%Date: Thu, 13 Feb 1997 09:38:58 -0500
%From: Edward Witten
\input harvmac
\def\bar{\overline}
Term 2, Problem Set Four
(1) In the two-dimensional sigma model with target space a sphere $S^n$,
for large $n$, we introduced a Lagrange multiplier field $\sigma$ in
order to quantize the theory.
(a) By using the equations of motion, identify $\sigma$ as an operator in
terms of the original variables.
(b) What is the dimension of the $\sigma$ field and therefore what
would you expect to be the large $q$ behavior (with Euclidean $q$)
of $\langle \sigma(q)\sigma(-q)\rangle$. Compare to the actual behavior.
(2) Consider in two dimensions a $U(1)$ gauge theory with {\it two}
species of fermion, $\psi_i$, $i=1,2$, in the same representation of
$U(1)$, of bare masses $m_i$.
The Lagrangian is thus
\eqn\aa{L_\psi(\psi_1,m_1)+L_\psi(\psi_2,m_2)+
\int\left({F^2\over 4e^2}+i{F\over 2\pi}
\right)}
where $L_\psi$ is the Lagrangian that we considered in class:
\eqn\bb{L_\psi(\psi,m)=\int\left(\bar\psi_+D_-\psi_++\bar\psi_-D_+\psi_-
+m\bar\psi_-\psi_++\bar m \bar\psi_+\psi_-\right)d^2x.}
(a) Show that the $\theta$ dependence disappears if either of the $m_i$
vanishes.
(b) Show that in the limit that $m_1$ becomes very large keeping $m_2$
fixed (or letting $m_2$ go to zero while $m_1$ becomes large)
the theory reduces to the one that we studied in class, but
with a possibly shifted effective value of $\theta$.
(c) Describe qualitatively the behavior when both of the $m_i$
are large.
(d) Describe the behavior when both of the $m_i$ are small.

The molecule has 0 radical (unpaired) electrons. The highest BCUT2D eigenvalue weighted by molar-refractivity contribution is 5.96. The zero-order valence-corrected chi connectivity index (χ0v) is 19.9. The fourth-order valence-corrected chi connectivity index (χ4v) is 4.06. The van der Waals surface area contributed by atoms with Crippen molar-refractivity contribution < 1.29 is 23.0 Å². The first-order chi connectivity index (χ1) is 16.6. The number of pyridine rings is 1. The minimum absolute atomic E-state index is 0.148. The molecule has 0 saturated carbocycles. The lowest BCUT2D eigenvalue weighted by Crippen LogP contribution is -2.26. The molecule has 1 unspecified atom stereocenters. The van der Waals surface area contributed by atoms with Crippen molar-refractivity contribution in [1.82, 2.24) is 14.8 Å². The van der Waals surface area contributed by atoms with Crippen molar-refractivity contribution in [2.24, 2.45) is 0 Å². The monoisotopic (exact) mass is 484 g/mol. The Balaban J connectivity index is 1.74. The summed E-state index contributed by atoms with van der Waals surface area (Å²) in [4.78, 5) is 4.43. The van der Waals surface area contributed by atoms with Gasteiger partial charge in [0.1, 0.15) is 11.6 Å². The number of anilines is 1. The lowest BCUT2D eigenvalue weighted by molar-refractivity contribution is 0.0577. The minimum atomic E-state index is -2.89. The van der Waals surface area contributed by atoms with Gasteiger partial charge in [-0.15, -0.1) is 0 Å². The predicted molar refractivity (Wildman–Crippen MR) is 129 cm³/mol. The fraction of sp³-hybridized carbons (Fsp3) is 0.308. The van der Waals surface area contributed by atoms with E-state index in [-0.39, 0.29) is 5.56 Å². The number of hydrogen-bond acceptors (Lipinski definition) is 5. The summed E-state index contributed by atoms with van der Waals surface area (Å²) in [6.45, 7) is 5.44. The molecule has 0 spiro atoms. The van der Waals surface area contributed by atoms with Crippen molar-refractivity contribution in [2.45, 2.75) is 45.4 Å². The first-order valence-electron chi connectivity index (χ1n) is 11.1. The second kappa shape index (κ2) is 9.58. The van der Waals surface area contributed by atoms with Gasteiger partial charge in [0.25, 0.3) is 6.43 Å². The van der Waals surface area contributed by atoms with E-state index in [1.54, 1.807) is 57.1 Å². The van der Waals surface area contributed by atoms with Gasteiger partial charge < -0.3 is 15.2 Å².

(e) Show that if the $m_i$ are equal, the theory has an $SU(2)$
symmetry. Now, by considering the case that the $m_i$ are equal and small,
deduce that the two-dimensional sine-Gordon model, that is the model
of a scalar field with potential $V(\phi)=\mu^2\cdot\cos(\beta\phi)$,
has an $SU(2)$ symmetry for a certain value of $\beta$ which you should
identify.
(f) Taking the limit as $\mu$ goes to zero, where the sine-Gordon theory
mentioned in (e) becomes a massless conformally invariant free field theory,
deduce that the two-dimensional theory of a free massless scalar of the
correct radius (or equivalently
of fixed radius $2\pi$ and the correct coefficient $k$
of the kinetic energy in $L=k\cdot \int d^2x \,|d\phi|^2$)
has an $SU(2)$ symmetry. Because of the conformal invariance
this theory actually represents the affinization of $SU(2)$ (more
exactly, two copies of it, one for left-movers and one for right-movers)
and not only the finite-dimensional group $SU(2)$. This is called
the vertex construction of the affine Lie group of $SU(2)$.
To obtain it, we didn't really need to go via the gauge theory.
One could, more generally, simply consider several massless free
fermions and, by applying the bose-fermi correspondence to them,
get the vertex construction for $SO(2n)$ and (with a slight modification)
for $SU(n)$.
Hint: a reference for most of Problem 2 (except the last paragraph)
is Coleman's ``More On The Massive
Schwinger Model.''
\end